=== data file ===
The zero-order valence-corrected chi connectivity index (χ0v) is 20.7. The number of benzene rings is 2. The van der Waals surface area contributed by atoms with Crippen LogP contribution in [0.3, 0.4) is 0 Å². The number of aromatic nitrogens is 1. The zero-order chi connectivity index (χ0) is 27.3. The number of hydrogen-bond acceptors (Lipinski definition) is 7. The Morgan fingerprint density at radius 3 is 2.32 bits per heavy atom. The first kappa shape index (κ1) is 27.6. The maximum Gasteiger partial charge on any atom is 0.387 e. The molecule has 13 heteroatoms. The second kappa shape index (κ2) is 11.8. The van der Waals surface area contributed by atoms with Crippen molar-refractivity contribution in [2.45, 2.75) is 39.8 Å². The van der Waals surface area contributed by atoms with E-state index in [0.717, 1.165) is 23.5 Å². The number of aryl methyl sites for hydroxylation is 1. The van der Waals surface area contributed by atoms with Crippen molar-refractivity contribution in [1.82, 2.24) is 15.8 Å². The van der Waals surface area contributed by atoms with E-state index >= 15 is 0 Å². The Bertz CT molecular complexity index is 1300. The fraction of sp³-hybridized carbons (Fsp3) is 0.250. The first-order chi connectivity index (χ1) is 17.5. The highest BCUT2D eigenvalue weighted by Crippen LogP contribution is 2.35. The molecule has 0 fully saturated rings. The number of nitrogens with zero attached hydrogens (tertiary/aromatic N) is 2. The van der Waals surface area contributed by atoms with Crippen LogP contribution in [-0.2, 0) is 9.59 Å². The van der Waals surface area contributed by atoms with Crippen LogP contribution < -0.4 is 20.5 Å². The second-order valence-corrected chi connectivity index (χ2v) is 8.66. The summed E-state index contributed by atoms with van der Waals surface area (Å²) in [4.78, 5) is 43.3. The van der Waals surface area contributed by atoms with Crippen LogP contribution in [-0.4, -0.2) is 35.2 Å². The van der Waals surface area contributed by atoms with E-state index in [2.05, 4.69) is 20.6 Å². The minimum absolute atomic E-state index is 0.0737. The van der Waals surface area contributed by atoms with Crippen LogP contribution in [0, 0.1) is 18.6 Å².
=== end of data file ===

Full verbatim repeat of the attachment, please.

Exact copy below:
The zero-order valence-corrected chi connectivity index (χ0v) is 20.7. The number of benzene rings is 2. The van der Waals surface area contributed by atoms with Crippen LogP contribution in [0.3, 0.4) is 0 Å². The number of aromatic nitrogens is 1. The zero-order chi connectivity index (χ0) is 27.3. The number of hydrogen-bond acceptors (Lipinski definition) is 7. The Morgan fingerprint density at radius 3 is 2.32 bits per heavy atom. The first kappa shape index (κ1) is 27.6. The maximum Gasteiger partial charge on any atom is 0.387 e. The molecule has 13 heteroatoms. The second kappa shape index (κ2) is 11.8. The van der Waals surface area contributed by atoms with Crippen molar-refractivity contribution in [2.45, 2.75) is 39.8 Å². The van der Waals surface area contributed by atoms with E-state index in [0.717, 1.165) is 23.5 Å². The number of aryl methyl sites for hydroxylation is 1. The van der Waals surface area contributed by atoms with Crippen molar-refractivity contribution in [1.82, 2.24) is 15.8 Å². The van der Waals surface area contributed by atoms with E-state index >= 15 is 0 Å². The Bertz CT molecular complexity index is 1300. The fraction of sp³-hybridized carbons (Fsp3) is 0.250. The first-order chi connectivity index (χ1) is 17.5. The highest BCUT2D eigenvalue weighted by Crippen LogP contribution is 2.35. The molecule has 0 fully saturated rings. The number of nitrogens with zero attached hydrogens (tertiary/aromatic N) is 2. The van der Waals surface area contributed by atoms with Crippen LogP contribution in [-0.2, 0) is 9.59 Å². The van der Waals surface area contributed by atoms with Crippen LogP contribution < -0.4 is 20.5 Å². The second-order valence-corrected chi connectivity index (χ2v) is 8.66. The summed E-state index contributed by atoms with van der Waals surface area (Å²) in [4.78, 5) is 43.3. The van der Waals surface area contributed by atoms with Crippen LogP contribution in [-0.4, -0.2) is 35.2 Å². The van der Waals surface area contributed by atoms with E-state index in [2.05, 4.69) is 20.6 Å². The minimum absolute atomic E-state index is 0.0737. The van der Waals surface area contributed by atoms with Crippen LogP contribution in [0, 0.1) is 18.6 Å².